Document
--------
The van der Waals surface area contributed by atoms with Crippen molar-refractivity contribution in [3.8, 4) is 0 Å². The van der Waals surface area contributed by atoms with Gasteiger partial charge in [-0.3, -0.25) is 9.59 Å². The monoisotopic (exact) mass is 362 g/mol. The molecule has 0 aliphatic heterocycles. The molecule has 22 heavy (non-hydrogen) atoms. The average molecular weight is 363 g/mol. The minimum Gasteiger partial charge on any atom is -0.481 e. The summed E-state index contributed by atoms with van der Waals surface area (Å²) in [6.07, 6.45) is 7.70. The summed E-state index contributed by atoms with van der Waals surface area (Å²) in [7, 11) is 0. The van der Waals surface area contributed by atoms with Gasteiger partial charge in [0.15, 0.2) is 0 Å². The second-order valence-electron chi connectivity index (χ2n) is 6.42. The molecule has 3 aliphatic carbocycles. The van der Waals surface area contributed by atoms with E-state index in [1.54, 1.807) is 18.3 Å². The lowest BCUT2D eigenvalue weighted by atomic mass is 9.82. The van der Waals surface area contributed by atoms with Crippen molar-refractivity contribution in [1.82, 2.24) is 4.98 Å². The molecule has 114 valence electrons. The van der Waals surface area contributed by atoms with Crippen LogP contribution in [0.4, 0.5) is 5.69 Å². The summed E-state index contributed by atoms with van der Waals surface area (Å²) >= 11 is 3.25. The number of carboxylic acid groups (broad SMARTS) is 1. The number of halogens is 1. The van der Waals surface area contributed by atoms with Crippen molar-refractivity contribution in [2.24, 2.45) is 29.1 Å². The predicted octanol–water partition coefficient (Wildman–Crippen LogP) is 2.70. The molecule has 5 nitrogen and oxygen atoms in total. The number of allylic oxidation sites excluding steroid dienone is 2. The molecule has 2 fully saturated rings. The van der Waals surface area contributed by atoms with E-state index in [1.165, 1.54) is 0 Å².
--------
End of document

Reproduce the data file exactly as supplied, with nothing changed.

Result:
The van der Waals surface area contributed by atoms with Crippen molar-refractivity contribution in [3.8, 4) is 0 Å². The van der Waals surface area contributed by atoms with Gasteiger partial charge in [-0.3, -0.25) is 9.59 Å². The monoisotopic (exact) mass is 362 g/mol. The molecule has 0 aliphatic heterocycles. The molecule has 22 heavy (non-hydrogen) atoms. The average molecular weight is 363 g/mol. The minimum Gasteiger partial charge on any atom is -0.481 e. The summed E-state index contributed by atoms with van der Waals surface area (Å²) in [6.07, 6.45) is 7.70. The summed E-state index contributed by atoms with van der Waals surface area (Å²) in [7, 11) is 0. The van der Waals surface area contributed by atoms with Gasteiger partial charge in [0.15, 0.2) is 0 Å². The second-order valence-electron chi connectivity index (χ2n) is 6.42. The molecule has 3 aliphatic carbocycles. The van der Waals surface area contributed by atoms with E-state index in [1.54, 1.807) is 18.3 Å². The lowest BCUT2D eigenvalue weighted by atomic mass is 9.82. The van der Waals surface area contributed by atoms with Crippen molar-refractivity contribution in [1.82, 2.24) is 4.98 Å². The molecule has 114 valence electrons. The van der Waals surface area contributed by atoms with Crippen LogP contribution in [0.4, 0.5) is 5.69 Å². The summed E-state index contributed by atoms with van der Waals surface area (Å²) >= 11 is 3.25. The number of carboxylic acid groups (broad SMARTS) is 1. The number of halogens is 1. The van der Waals surface area contributed by atoms with Crippen molar-refractivity contribution in [2.24, 2.45) is 29.1 Å². The predicted octanol–water partition coefficient (Wildman–Crippen LogP) is 2.70. The molecule has 5 nitrogen and oxygen atoms in total. The number of allylic oxidation sites excluding steroid dienone is 2. The molecule has 2 fully saturated rings. The van der Waals surface area contributed by atoms with E-state index in [1.165, 1.54) is 0 Å².